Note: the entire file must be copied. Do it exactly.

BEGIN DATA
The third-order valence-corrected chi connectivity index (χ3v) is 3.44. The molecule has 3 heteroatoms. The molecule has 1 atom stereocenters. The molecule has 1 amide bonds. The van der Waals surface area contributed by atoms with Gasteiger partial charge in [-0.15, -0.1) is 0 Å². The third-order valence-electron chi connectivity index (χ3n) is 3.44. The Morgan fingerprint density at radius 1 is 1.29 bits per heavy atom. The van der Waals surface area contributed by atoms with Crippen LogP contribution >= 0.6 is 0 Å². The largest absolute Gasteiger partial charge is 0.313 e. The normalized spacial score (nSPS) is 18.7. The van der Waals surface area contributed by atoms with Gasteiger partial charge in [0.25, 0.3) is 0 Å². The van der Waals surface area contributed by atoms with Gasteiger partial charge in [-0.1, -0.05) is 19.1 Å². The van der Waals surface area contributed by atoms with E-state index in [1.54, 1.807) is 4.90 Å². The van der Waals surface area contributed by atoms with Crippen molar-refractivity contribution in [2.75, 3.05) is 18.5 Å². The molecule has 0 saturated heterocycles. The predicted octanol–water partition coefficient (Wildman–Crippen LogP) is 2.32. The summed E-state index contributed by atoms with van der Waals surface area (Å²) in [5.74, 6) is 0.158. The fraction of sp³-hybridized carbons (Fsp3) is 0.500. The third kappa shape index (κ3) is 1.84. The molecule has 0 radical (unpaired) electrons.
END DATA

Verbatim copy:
The third-order valence-corrected chi connectivity index (χ3v) is 3.44. The molecule has 3 heteroatoms. The molecule has 1 atom stereocenters. The molecule has 1 amide bonds. The van der Waals surface area contributed by atoms with Gasteiger partial charge in [-0.15, -0.1) is 0 Å². The third-order valence-electron chi connectivity index (χ3n) is 3.44. The Morgan fingerprint density at radius 1 is 1.29 bits per heavy atom. The van der Waals surface area contributed by atoms with Crippen LogP contribution >= 0.6 is 0 Å². The largest absolute Gasteiger partial charge is 0.313 e. The normalized spacial score (nSPS) is 18.7. The van der Waals surface area contributed by atoms with Gasteiger partial charge in [0.25, 0.3) is 0 Å². The van der Waals surface area contributed by atoms with Gasteiger partial charge in [-0.1, -0.05) is 19.1 Å². The van der Waals surface area contributed by atoms with E-state index in [1.54, 1.807) is 4.90 Å². The van der Waals surface area contributed by atoms with Crippen molar-refractivity contribution in [2.75, 3.05) is 18.5 Å². The molecule has 0 saturated heterocycles. The predicted octanol–water partition coefficient (Wildman–Crippen LogP) is 2.32. The summed E-state index contributed by atoms with van der Waals surface area (Å²) in [5.74, 6) is 0.158. The fraction of sp³-hybridized carbons (Fsp3) is 0.500. The third kappa shape index (κ3) is 1.84. The molecule has 0 radical (unpaired) electrons.